denies the fact that we are by our experiences making different choices than
      others."

      Unlike so many judges who by virtue of being white and male simply assume
      their impartiality, Judge Sotomayor recognizes that all judges are affected
      by their background and their life experiences.

      Ironically, it was Justice Cardozo who recognized this when he said, "[t]he
      great tides and currents which engulf the rest of men, do not turn aside in
      their course, and pass the judge by." Justice Cardozo concluded that "[n]o
      effort or revolution of the mind will overthrow utterly and at all times the
      empire of ... [a judge's] subconscious loyalties.

      These are the realities of judicial decision-making evoked by Judge
      Sotomayor's speech. It's perhaps easier to say as [then-Supreme Court
      nominee] Clarence Thomas so famously did, that a judge can simply, "strip
      down like a runner," and become utterly impartial simply by putting on a
      black robe. But it is more honest to acknowledge that regardless of race,
      gender, ideology or professional background, impartiality is always a
      work-in-progress for judges.

      Even Judge Richard Posner, a conservative stalwart on the 7th Circuit Court
      of Appeals once observed that, "Litigation commonly involves persons at
      different social distances form the judge, and the more proximate will
      garner the more sympathetic response regardless of actual desert."

      Justice Thomas is the perfect example of how hard it can be for a judge to
      lay aside the personal experiences that shape his worldview. His views about
      the affirmative action cases that come before him are shaped quite clearly
      by what he regards as the self-sufficient dignity of his hard-working
      grandfather and the humiliation he says he felt when others believed his
      scholarly accomplishments were the result of affirmative action.

      White judges are also shaped by their background and experiences. They
      needn't ever speak of it, simply because their whiteness and gender
      insulates them from the presumption of partiality and bias that is regularly
      attached to women judges and judges of color when it comes to matters of
      race and gender.

      Only a judge who is conscious and fully engaged with the reality of how her
      experiences may bear on her approach to the facts of a case, or sense of
      social justice, or vision of constitutional interpretation, should be
      entrusted to sit on the most influential and powerful court in our nation.

      Too often we have allowed ourselves to be placated and charmed by fantasies
      about umpire judges calling "balls and strikes," without ever asking which
      league the game is being played in or whether the umpire was standing in the
      best position to see the play. We forget that when deciding whether a batter
      checked his swing, the homeplate umpire will routinely ask for the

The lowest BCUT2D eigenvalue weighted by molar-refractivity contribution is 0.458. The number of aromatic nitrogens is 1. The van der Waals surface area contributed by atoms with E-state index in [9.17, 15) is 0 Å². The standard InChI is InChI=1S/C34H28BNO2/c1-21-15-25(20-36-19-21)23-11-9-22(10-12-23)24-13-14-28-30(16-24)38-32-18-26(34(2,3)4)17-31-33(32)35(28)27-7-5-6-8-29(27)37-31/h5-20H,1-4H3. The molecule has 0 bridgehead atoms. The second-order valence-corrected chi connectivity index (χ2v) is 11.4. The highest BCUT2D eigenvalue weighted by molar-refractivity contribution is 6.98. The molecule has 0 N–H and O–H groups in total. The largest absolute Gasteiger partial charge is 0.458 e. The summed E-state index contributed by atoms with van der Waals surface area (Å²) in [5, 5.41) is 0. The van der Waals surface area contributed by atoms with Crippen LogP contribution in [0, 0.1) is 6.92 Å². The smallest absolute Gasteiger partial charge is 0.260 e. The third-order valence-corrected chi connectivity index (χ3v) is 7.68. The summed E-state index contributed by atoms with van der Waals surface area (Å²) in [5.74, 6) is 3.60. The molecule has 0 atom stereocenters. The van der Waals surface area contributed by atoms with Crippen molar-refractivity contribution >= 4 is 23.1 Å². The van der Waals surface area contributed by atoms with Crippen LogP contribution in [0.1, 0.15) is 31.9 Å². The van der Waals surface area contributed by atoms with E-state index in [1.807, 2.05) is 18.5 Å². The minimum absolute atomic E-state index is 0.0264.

alternative perspective from the first or third base umpire before calling a
      "swing and a miss" a strike.

      Judge Sotomayor rightly suggests that these things matter. She notes in her
      speech that "personal experiences affect the facts that judges choose to
      see." She should know this. She's been a trial judge. None of the other
      justices who will serve with Judge Sotomayor will have had that experience.

      Judge Sotomayor's speech is one of the most honest and compelling statements
      about judicial impartiality we're likely to hear from a judge of her
      stature.

      It ends with this humble observation:

      "Each day on the bench I learn something new about the judicial process and
      about being a professional Latina woman in a world that sometimes looks at
      me with suspicion. I am reminded each day that I render decisions that
      affect people concretely and that I owe them constant and complete vigilance
      in checking my assumptions, presumptions and perspectives and ensuring that
      to the extent that my limited abilities and capabilities permit me, that I
      re-evaluate them and change as circumstances and cases before me requires. I
      can and do aspire to be greater than the sum total of my experiences, but I
      accept my limitations. I willingly accept that we who judge must not deny
      the differences resulting from experience and heritage but attempt, as the
      Supreme Court suggests, continuously to judge when those opinions,
      sympathies and prejudices are appropriate."

      It's entirely appropriate to question Judge Sotomayor about this speech at
      her confirmation hearings. She is evidently more than capable of explaining
      in compelling, clear language what precisely she wanted to convey in this
      speech. But Judge Sotomayor is not a racist.

      It is an insult of unimaginable proportion to unleash this charge on her,
      based on one sentence from her Berkeley, California, speech. It is not just
      irresponsible to make this charge against a sitting federal appeals court
      judge based on this flimsy record; it is -- and here I'll break the taboo --
      racist to do so.

      The opinions expressed in this commentary are solely those of Sherrilyn
      Ifill.